Posts Tagged ‘the christians’

The Christians
by Lucas Hnath
Directed by Ellie Schwetye
West End Players Guild
December 4, 2022

Rachel Hanks, Joel Moses, Joseph Garner, Michael Byrd, Chrissie Watkins
Photo by John Lamb
West End Players Guild

The West End Players Guild has the ideal venue for their latest play. While their productions are usually presented in the basement of the Union Avenue Christian Church, their latest production is using the sanctuary. This is fitting, since Lucas Hnath’s The Christians is about a church, and the overall effect of this location creates something of an immersive experience for the audience, with the director, Ellie Schwetye acting as a greeter before the show, and taking “prayer requests” from attendees as they arrive. There’s also church music playing over the speakers before the show. It feels so much like a church service, in fact, that I accidentally referred to it as “the service” instead of “the play” to my husband after the show. The immersive quality adds a lot to he presentation, but the show itself–and especially this production with it’s excellent cast and direction–is compelling enough to stand on its own even without the extra “churchy” elements added by venue. 

The story begins in what appears to be a typical Sunday service at an unnamed non-denominational Evangelical megachurch. Pastor Paul (Joel Moses) is preaching a sermon that, at first, seems to mostly be about the history of the church and how much the congregation has grown over the past twenty years, and how the church has recently paid off the loan they took to build their current building. He then drops a bombshell, telling his congregation of a recent radical change in his theology, informing them that he no longer believes in the existence of hell, or that people with other religious beliefs can’t go to heaven. This causes something of an uproar in his congregation, first putting Paul at odds with Associate Pastor Joshua (Joseph Garner), and eventually with others in the church, represented by supportive but concerned Elder Jay (Michael Byrd), conflicted church member Jenny (Chrissie Watkins), and his own wife, Elizabeth (Rachel Hanks), who was surprised by the announcement and finds herself in a dilemma of her own as a result.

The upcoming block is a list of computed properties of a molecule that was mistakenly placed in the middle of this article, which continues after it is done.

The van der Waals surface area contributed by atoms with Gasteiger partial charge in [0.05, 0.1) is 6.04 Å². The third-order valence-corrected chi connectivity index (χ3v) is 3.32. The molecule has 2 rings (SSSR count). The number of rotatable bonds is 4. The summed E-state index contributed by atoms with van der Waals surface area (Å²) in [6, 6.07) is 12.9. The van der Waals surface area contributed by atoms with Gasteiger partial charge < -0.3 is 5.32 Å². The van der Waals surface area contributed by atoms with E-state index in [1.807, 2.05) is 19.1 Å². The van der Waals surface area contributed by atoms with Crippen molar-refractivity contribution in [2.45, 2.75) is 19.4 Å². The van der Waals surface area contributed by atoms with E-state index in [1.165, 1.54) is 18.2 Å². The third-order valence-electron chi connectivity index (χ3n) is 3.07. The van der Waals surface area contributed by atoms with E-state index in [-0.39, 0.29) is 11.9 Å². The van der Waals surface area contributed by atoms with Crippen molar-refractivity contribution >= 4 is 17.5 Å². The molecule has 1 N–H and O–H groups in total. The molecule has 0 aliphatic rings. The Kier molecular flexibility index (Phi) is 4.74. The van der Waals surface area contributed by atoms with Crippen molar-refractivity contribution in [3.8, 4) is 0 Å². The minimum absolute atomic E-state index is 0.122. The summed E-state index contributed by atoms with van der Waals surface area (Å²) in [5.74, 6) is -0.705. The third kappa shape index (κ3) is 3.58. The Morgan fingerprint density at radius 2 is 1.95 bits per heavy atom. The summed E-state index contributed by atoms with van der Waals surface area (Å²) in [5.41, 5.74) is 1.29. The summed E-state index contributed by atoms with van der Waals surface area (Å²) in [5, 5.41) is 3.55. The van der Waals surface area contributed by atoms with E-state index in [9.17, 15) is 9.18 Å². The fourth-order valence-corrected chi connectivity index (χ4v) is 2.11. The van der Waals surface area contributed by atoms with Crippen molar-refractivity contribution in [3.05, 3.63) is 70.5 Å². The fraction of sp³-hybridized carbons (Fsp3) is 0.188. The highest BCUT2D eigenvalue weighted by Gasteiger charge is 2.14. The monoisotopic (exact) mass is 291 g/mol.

Whether you’re familiar with church services or not, this show provides a lot to think about beyond the basic presentation, and the playwright has admirably presented the various “sides” with a reasonable degree of fairness. The dilemmas presented are real ones, and they are treated with due seriousness here. I had been half-expecting a parody, but that’s not at all what this is. It’s a straightforward drama that presents fully realized characters that all have their flaws and virtues–there are no caricatures here, which is refreshing. The issues presented could be talked about in a much longer essay, but I will focus on the production itself for the sake of brevity. Still, no matter what you believe about God, Christianity, or the concept of hell, this story is compelling, and sure to provoke much thought and discussion. Also, beyond the theological issues, there are issues of ethics raised by various situations, such as Paul’s decision to surprise his congregation, his staff, his elder board, and even his family with his change in belief. It’s a multi-layered, fascinating play, and it would take too long to cover all the issues it raises, although one importance aspect of theatre is to make audiences think, and this play certainly does that.

It’s a well-paced, impeccably cast play, with no weak links in the cast. All the performers turn in memorable, nuanced performances, led by Moses as Pastor Paul, ably portraying the character’s personal charisma along with a degree of self-focus and smugness, as well as an obvious concern for his congregation, and for his wife. Garner as Joshua is also memorable, delivering an emotional performance that is intense but not over-the-top.  Hanks has little to do but sit and react for the first half of the play or so, but when she finally does have a conversation with Paul, it packs a credible emotional punch. There are also strong performances from Watkins as the conflicted Jenny and Byrd as the increasingly concerned Elder Jay.

Technically, there isn’t an elaborate production because of the venue, with the use of a real church sanctuary negating the need for a constructed set. This sanctuary is equipped with theatrical seats and lighting, though, since it’s also the home of Union Avenue Opera. The lighting by Catherine Adams, and sound and projection design by director Schwetye contribute well to the overall mood and tone of the production. 

This is a play that, overall, seems designed to get people thinking, and talking–and this production is ideally staged to do just that. The issues brought up here are timely and relevant, and the performances grounded and credible. It’s an impressive, semi-immersive production.

Chrissie Watkins, Rachel Hanks, Joel Moses
Photo by John Lamb
West End Players Guild

West End Players Guild is presenting The Christians at Union Avenue Christian Church until December 11, 2022

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